We Your children, kneeling at your feet, solemnly consecrate to your Most Immaculate Heart our beloved family and home. To you we give our past, present, and future; to your care we entrust all that we are and all that we have. You know all our sufferingws and hopes; in your Motherly Heart you feel all the struggles and challenges we face between good and evil; between light and darkness. Accept the plea which we make directly to your heart, and with your maternal love embrace this family, which we entrust to you with affectionate love. Be our teacher and our guide in following the path of your Divine Son. May your presence refresh and nourish our faith and open the gates of grace to produce fruits of the Holy Spirit in us.

O’ Compassionate Mother, wash us with the blood of your Son; for the sake of His Sorrowful Passion, save us from evil inclinations, clothe us with His Glory, and adorn us with your virtues. Offer us to the Most Sacred Heart as a living and loving sacrifice, that we may live only for the Glory of God. May your smile dispel the darkness from our midst; may your touch bring healing to our souls and bodies, and may your love enkindle in our hearts the fire of Divine Love, that we may spread this flame wherever we go.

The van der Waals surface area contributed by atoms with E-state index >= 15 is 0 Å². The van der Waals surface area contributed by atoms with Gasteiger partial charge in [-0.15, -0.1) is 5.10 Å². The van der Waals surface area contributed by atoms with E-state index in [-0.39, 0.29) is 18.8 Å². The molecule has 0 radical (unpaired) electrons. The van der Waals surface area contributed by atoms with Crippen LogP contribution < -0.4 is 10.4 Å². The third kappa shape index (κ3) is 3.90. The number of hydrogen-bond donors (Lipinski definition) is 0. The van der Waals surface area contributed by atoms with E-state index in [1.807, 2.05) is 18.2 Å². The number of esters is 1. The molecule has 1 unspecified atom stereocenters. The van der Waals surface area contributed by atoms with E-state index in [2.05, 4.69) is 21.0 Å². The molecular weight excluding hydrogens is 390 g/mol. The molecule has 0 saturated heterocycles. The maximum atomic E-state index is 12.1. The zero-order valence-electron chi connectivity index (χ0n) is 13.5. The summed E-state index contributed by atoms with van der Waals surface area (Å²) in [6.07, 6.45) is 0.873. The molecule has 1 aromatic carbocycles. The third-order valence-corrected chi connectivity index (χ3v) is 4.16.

In confidence we gaze upon your face, O’ Amiable Mother, because you are the smile of God, the reflection of the light of Christ, the dwelling place of the Holy Spirit, and the Mother of the afflicted. Our life! Our sweetness! and our hope! Pray unceasingly for us your children, that one day, uniting our voices to yours, with angels and saints, we too may sing an eternal hymn of praise to the Father, Son, and Holy Spirit, Amen!


YOUR NAME

On this ______ day of _______ in the Year of Our Lord _______

Reminder: Light your candle for All Souls Day

Father David Anderson: the coming of the day of pentecost 3

Until this day, the effect of the alteration strange and beautiful comes to all of those upon whom the grace of God has blown. That means, dearest ones, that we now live inside the three Persons, though it takes a great act of faith it takes to confess that.